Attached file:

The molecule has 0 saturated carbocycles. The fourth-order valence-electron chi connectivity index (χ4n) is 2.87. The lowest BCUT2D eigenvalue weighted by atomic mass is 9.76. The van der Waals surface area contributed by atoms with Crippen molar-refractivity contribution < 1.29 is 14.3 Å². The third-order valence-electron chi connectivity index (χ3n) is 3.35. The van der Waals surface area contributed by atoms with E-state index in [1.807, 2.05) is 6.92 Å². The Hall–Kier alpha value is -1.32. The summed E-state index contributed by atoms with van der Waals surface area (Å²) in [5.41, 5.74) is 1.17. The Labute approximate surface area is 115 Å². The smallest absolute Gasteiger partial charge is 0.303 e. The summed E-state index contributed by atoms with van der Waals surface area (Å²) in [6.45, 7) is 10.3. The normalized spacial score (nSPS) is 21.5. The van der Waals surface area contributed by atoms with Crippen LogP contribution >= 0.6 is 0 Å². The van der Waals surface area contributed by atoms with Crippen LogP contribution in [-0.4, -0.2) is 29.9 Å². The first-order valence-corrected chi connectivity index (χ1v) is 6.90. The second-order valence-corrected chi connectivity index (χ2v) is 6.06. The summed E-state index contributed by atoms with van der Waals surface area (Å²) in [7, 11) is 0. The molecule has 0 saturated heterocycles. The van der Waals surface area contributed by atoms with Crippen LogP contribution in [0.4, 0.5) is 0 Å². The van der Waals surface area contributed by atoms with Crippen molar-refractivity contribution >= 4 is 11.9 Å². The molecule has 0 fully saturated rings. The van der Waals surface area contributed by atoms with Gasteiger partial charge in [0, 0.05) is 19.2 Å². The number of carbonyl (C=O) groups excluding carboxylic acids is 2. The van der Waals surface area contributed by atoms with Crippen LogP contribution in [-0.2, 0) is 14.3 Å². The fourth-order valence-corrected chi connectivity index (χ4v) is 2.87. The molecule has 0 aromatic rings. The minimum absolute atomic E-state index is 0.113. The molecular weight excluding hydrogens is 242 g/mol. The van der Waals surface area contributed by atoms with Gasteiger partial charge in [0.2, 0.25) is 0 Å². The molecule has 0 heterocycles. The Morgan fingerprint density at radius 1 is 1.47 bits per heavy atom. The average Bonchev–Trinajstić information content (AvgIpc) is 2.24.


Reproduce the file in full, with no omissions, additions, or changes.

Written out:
The molecule has 0 saturated carbocycles. The fourth-order valence-electron chi connectivity index (χ4n) is 2.87. The lowest BCUT2D eigenvalue weighted by atomic mass is 9.76. The van der Waals surface area contributed by atoms with Crippen molar-refractivity contribution < 1.29 is 14.3 Å². The third-order valence-electron chi connectivity index (χ3n) is 3.35. The van der Waals surface area contributed by atoms with E-state index in [1.807, 2.05) is 6.92 Å². The Hall–Kier alpha value is -1.32. The summed E-state index contributed by atoms with van der Waals surface area (Å²) in [5.41, 5.74) is 1.17. The Labute approximate surface area is 115 Å². The smallest absolute Gasteiger partial charge is 0.303 e. The summed E-state index contributed by atoms with van der Waals surface area (Å²) in [6.45, 7) is 10.3. The normalized spacial score (nSPS) is 21.5. The van der Waals surface area contributed by atoms with Crippen LogP contribution >= 0.6 is 0 Å². The van der Waals surface area contributed by atoms with Crippen LogP contribution in [-0.4, -0.2) is 29.9 Å². The first-order valence-corrected chi connectivity index (χ1v) is 6.90. The second-order valence-corrected chi connectivity index (χ2v) is 6.06. The summed E-state index contributed by atoms with van der Waals surface area (Å²) in [7, 11) is 0. The molecule has 0 saturated heterocycles. The van der Waals surface area contributed by atoms with Crippen LogP contribution in [0.4, 0.5) is 0 Å². The van der Waals surface area contributed by atoms with Crippen molar-refractivity contribution >= 4 is 11.9 Å². The molecule has 0 fully saturated rings. The van der Waals surface area contributed by atoms with Gasteiger partial charge in [0, 0.05) is 19.2 Å². The number of carbonyl (C=O) groups excluding carboxylic acids is 2. The van der Waals surface area contributed by atoms with Crippen LogP contribution in [-0.2, 0) is 14.3 Å². The fourth-order valence-corrected chi connectivity index (χ4v) is 2.87. The molecule has 0 aromatic rings. The minimum absolute atomic E-state index is 0.113. The molecular weight excluding hydrogens is 242 g/mol. The van der Waals surface area contributed by atoms with Gasteiger partial charge in [0.2, 0.25) is 0 Å². The molecule has 0 heterocycles. The Morgan fingerprint density at radius 1 is 1.47 bits per heavy atom. The average Bonchev–Trinajstić information content (AvgIpc) is 2.24.